By the time we got back to the PCT crossing our feet were soaked from the snow that had found its way into our boots and socks from our little mountaineering adventure.  We were all tired but following our tracks down the last 3 miles would be easy and the further down in elevation we got the less snow we would be in.  It had taken us 3 hours to get from the trailhead to high camp and it was 4pm when we left the ridge.  We had 3 hours before the sun set but cruising downhill was super fast and we made it out in less than 2 hours.  I urged Leo on with sausage links along the way.  We were all happy to find dry ground on the last half mile back to the car.

Back at the car we took Leo’s pack and our boots off and hopped in the warm car for the long drive home.  We had made it out just in time to get a few really amazing sunset alpenglow shots of the north face of Adams which was lit up amazing in reds and pinks.  I tried to drive us to a lookout point to get some really clear shots without trees but it took longer than I thought and the sun had set by the time we got to it.  We had an amazing day on the mountain with a lot of unexpected snow but some of the best views of a Volcano I had seen.  This hike was rated a 10 for views in our guidebook and the author was dead-on with that rating.  Emily and I are going to continue our “10” hikes fro the same guidebook as everyone has turned out to be amazing.  

A quick word about Leo - although this post sounds like we tortured poor Leo that’s not the case at all.  He loves these trips and we can tell he is happy with his waggy tail the entire trip.  Parts that make him nervous like log crossings or steep slopes on the way in seem trivial to him on the way out as he overcame his fears.  Although we take him to places that require leashes in the wilderness I refuse to put one on him because he literally never leaves the trail between Emily and I and doesn’t care about other animals (he didn’t even care about the grouse we scared up on the approach).  He will follow me anywhere I go, even if he is a little when I urge him on and he always keeps an eye out for where each of us is on the trail.  He truly is the most amazing hiking companion besides my beautiful wife.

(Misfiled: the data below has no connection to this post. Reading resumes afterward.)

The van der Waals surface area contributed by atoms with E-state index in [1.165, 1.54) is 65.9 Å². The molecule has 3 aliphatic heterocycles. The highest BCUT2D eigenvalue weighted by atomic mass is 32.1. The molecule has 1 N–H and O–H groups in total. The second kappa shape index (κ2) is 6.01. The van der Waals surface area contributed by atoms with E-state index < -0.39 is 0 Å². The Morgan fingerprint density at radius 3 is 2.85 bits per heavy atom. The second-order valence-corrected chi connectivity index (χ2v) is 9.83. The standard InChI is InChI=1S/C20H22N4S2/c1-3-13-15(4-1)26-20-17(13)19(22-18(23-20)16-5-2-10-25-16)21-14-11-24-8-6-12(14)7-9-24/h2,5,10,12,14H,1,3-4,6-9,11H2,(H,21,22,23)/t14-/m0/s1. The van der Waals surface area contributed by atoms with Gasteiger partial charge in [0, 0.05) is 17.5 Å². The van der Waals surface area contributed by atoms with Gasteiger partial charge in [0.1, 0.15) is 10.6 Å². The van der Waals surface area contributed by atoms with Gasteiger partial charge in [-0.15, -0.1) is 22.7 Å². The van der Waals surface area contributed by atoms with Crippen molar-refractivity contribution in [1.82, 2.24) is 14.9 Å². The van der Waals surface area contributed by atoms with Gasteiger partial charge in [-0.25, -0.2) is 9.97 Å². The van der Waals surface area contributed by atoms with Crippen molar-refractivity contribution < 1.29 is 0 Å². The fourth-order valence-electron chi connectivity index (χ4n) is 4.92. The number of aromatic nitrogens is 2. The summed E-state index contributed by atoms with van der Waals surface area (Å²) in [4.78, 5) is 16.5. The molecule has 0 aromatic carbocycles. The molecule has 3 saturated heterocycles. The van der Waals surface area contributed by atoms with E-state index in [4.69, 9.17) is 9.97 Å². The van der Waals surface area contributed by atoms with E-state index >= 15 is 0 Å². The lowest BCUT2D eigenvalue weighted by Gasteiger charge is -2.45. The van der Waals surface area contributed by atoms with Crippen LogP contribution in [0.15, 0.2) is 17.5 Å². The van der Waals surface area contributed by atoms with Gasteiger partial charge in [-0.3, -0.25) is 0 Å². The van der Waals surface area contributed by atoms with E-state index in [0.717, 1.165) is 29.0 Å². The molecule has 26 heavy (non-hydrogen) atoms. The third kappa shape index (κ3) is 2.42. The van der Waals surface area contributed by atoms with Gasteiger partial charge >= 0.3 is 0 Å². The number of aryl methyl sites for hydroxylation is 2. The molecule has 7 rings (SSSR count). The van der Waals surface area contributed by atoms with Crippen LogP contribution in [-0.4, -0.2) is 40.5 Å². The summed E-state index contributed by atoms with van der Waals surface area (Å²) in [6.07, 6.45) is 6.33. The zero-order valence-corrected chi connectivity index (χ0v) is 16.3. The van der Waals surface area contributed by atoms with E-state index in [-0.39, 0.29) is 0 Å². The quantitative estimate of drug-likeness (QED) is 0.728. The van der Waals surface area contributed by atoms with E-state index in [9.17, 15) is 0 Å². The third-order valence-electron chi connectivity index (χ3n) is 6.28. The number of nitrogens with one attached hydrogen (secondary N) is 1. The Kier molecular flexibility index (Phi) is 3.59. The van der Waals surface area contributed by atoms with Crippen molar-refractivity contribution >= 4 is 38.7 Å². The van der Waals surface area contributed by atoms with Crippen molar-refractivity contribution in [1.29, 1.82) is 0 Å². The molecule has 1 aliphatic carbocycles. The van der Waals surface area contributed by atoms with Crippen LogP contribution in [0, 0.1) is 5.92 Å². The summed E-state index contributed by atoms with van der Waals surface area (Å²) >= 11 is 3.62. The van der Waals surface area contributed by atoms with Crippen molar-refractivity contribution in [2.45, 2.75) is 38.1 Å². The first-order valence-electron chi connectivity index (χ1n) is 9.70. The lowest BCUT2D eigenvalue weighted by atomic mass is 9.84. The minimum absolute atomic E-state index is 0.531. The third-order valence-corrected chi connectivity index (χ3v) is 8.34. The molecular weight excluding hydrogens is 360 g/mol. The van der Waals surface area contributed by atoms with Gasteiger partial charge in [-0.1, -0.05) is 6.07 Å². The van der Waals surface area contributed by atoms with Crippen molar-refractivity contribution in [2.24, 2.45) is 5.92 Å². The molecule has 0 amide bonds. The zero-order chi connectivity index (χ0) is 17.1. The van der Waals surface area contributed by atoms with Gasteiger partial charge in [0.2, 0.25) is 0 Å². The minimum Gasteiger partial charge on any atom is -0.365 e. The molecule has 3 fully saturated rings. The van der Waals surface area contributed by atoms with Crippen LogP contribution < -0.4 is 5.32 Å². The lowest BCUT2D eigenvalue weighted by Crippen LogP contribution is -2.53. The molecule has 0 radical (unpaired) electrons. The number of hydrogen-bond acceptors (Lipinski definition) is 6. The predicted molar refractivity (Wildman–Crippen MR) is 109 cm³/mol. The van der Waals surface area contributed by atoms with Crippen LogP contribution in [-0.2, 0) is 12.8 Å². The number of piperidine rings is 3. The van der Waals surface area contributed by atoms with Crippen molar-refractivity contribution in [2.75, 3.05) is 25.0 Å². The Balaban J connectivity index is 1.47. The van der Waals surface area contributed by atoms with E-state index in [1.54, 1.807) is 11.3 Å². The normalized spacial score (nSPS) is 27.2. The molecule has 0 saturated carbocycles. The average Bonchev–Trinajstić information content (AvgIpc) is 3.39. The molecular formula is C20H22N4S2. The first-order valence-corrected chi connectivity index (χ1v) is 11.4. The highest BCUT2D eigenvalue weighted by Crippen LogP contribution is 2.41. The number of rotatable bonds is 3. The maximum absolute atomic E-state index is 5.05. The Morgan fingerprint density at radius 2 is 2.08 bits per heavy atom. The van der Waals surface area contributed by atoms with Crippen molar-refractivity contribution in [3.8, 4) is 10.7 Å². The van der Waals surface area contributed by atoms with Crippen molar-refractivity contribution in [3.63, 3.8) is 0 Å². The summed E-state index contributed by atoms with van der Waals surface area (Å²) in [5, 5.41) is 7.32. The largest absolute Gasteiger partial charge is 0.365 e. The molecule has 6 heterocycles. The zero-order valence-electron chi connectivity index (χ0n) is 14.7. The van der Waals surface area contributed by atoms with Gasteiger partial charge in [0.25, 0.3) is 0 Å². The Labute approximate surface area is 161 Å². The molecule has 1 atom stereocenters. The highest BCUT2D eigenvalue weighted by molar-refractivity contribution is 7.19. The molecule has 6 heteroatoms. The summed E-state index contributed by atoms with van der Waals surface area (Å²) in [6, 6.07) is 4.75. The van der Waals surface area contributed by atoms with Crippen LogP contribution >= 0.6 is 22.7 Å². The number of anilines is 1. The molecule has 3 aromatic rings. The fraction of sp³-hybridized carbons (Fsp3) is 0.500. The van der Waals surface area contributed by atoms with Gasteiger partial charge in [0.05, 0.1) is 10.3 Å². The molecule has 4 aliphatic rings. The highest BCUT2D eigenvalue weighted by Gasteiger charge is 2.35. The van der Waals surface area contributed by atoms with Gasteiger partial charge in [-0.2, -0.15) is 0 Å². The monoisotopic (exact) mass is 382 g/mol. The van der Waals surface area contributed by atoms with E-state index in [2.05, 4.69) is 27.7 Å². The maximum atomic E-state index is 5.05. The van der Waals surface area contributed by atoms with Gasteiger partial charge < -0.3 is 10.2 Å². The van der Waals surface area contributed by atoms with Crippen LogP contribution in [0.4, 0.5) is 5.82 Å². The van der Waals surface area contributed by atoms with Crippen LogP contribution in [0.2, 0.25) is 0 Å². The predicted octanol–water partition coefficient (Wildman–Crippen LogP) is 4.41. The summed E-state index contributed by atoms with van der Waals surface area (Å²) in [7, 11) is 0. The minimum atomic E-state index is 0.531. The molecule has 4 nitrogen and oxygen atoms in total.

Gwen + Anderson = Gwanderson! said...

Great blog on your adventure, guys! I think this was my first cameo in someone else's adventure blog, so I am happy to get a shout out! Keep up the good work and hike on! Leo is a rock star! -Anderson

Gwen + Anderson = Gwanderson! said...

Great blog on your adventure, guys! This was my first cameo in someone else's adventure blog, so thanks for the shout out! Leo is a total rock star, in the literal sense of the word!

Keep on adventuring - until next time, Anderson